Rep: Mattiello had Wite-Out used to take my name off bill


PROVIDENCE, R.I. (WPRI) — One of House Speaker Nicholas Mattiello’s most vocal critics in the chamber says Wite-Out was used to scratch her name off a bill at the speaker’s orders, a move Mattiello is defending as “totally appropriate.”

In an open letter to Mattiello released to the media Wednesday night, Rep. Kathy Fogarty said she signed onto the legislation — a bill sponsored by Mattiello that would change the governance of the University of Rhode Island, which is located in Fogarty’s South Kingstown district — when Majority Leader Joe Shekarchi announced its introduction on May 30.

“Much to my dismay,” she wrote, this past Tuesday “I was informed by a visibly shaken Leader Shekarchi that my name was being removed from the bill by order of Speaker Mattiello.”

Fogarty’s husband tweeted a photo that appears to show her name being blotted out on the bill sponsor sign-up sheet using Wite-Out or a similar product:

Fogarty went on to tell Mattiello in her letter, “When I confronted you on the House floor, you responded that it was your bill and you could do whatever you wanted with it.” However, she said she saw no provision in the House rules that allows the speaker or any other lawmaker to unilaterally remove a fellow legislator’s name from co-sponsorship of a bill.

“You may point to some arcane or obscure rule that allows you to remove someone’s name from a bill to justify your actions, but I am sure the people will see right through that,” Fogarty, a Democrat, wrote. “I am here to tell you that this is not leadership. It is outrageous. It is unethical. It is yet another example of retribution. It is childish behavior in a situation that demands maturity, honesty and integrity.”

Mattiello, D-Cranston, responded in a letter to Fogarty and a statement to reporters that acknowledged he ordered Fogarty’s removal but put the blame on Shekarchi for the specific decision to white her signature out, though he said the majority leader’s move was “totally appropriate.”

“Neither I, nor URI, asked Representative Fogarty to work on the bill,” Mattiello said. “I wanted the bill to reflect the work of the House leadership and URI graduates.”

The speaker alleged that on the day the bill was introduced Fogarty had, “in a bullying and belligerent manner, grabbed the bill from [Shekarchi] and affixed her signature to it. At no time did she work on this draft bill, which was my work product. Because she has been antagonistic to me, other House members and my legal staff, I chose not to have her name on the bill.”

He added that it would be “unfair to those members who have worked on the bill to list her as a sponsor,” saying her “tone and attitude is not collaborative.”

The bill in question would remove URI from the jurisdiction of the Council on Postsecondary Education and give it its own board of trustees, which university leaders have longed argued would give the flagship state school more autonomy and enhance its programs. The House Finance Committee has not yet scheduled a hearing on the measure.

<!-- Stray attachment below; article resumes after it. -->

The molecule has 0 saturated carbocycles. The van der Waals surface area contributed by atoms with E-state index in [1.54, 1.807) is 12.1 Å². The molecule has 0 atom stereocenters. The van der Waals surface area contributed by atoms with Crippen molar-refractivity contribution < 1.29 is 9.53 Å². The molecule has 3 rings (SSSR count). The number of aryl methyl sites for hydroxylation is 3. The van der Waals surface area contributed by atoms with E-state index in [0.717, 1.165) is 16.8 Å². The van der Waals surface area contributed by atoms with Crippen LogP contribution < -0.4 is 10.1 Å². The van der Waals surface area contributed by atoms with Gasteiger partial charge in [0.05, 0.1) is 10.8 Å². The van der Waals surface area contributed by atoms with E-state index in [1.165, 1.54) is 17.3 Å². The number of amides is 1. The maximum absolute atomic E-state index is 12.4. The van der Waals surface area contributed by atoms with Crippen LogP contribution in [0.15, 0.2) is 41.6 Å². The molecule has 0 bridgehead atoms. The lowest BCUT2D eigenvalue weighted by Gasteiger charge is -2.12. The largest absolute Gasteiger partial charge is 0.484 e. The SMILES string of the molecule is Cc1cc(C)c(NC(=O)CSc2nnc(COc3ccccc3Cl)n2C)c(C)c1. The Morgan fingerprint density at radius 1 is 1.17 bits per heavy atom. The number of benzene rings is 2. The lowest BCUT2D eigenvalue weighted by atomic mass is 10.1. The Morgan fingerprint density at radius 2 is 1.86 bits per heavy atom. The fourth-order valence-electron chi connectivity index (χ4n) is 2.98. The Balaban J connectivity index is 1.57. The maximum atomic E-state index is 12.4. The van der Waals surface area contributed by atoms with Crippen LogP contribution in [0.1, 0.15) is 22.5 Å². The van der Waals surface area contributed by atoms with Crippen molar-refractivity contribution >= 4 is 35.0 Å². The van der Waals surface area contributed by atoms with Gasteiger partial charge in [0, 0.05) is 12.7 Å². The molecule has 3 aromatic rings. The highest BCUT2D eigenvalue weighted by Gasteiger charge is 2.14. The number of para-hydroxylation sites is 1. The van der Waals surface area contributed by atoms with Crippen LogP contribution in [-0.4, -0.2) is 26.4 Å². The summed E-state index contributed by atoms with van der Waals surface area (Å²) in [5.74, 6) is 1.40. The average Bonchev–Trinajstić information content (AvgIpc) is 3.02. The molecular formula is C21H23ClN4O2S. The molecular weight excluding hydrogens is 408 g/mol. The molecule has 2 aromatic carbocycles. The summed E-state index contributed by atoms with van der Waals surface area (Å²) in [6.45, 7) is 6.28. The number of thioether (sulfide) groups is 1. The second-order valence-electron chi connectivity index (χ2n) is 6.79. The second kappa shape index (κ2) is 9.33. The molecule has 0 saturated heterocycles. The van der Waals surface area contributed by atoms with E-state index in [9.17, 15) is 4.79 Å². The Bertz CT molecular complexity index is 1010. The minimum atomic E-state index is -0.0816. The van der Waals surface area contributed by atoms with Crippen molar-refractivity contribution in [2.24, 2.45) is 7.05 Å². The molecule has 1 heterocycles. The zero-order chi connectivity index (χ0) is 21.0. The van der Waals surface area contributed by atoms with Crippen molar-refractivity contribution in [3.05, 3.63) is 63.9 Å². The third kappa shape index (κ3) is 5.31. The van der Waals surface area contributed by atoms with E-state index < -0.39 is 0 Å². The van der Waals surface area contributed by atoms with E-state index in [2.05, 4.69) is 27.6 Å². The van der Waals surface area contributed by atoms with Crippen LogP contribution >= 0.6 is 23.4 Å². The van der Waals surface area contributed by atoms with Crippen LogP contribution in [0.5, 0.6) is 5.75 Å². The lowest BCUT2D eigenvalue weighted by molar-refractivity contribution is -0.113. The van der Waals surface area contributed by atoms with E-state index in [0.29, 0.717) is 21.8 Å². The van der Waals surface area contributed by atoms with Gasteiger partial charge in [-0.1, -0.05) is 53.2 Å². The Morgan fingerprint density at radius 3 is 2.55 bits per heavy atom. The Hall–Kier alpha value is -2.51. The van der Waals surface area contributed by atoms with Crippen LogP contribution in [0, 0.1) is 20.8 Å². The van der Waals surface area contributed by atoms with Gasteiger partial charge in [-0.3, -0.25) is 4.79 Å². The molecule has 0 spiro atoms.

In his letter to Fogarty, Mattiello accused her of “pettiness” that could harm the URI bill, and said until the legislation was officially introduced as a bill it remained his own “work product,” giving him discretion over its cosponsors. He also said Fogarty was “granted permission” to become a co-sponsor of the bill at a committee hearing Wednesday.

John Marion, executive director of good-government group Common Cause Rhode Island, pointed out on Twitter: “Let’s not lose sight of the fact that the bill is question is going to make a major change to education governance for the state and that will all happen in the next ~3 weeks.”

Fogarty is a member of the Reform Caucus, an ad hoc group originally made up of roughly 20 House members who came together last fall to criticize Mattiello’s leadership and demand changes in the chamber’s operation.

The speaker has made some efforts to assuage their concerns — including adopting a sexual harassment policy, allowing an abortion-rights bill to pass and posting amended bills in advance of votes — which has placated some of the members but not all of them.

Former R.I. Republican Party Chair Brandon Bell, who is now the GOP’s special counsel, teased Mattiello over the incident on Thursday by referencing a bizarre decades-old incident that came to light last fall when future gubernatorial candidate Joe Trillo had a physical altercation with the future speaker, then a teenager.

Alluding to the weapon Trillo reportedly used, Bell quipped, “Anybody have a caulking gun to teach somebody a lesson?”

Ted Nesi ( is WPRI 12’s politics and business editor and a Target 12 investigative reporter. He is a weekly panelist on Newsmakers and hosts Executive Suite. Follow him on Twitter and Facebook

Copyright 2021 Nexstar Inc. All rights reserved. This material may not be published, broadcast, rewritten, or redistributed.


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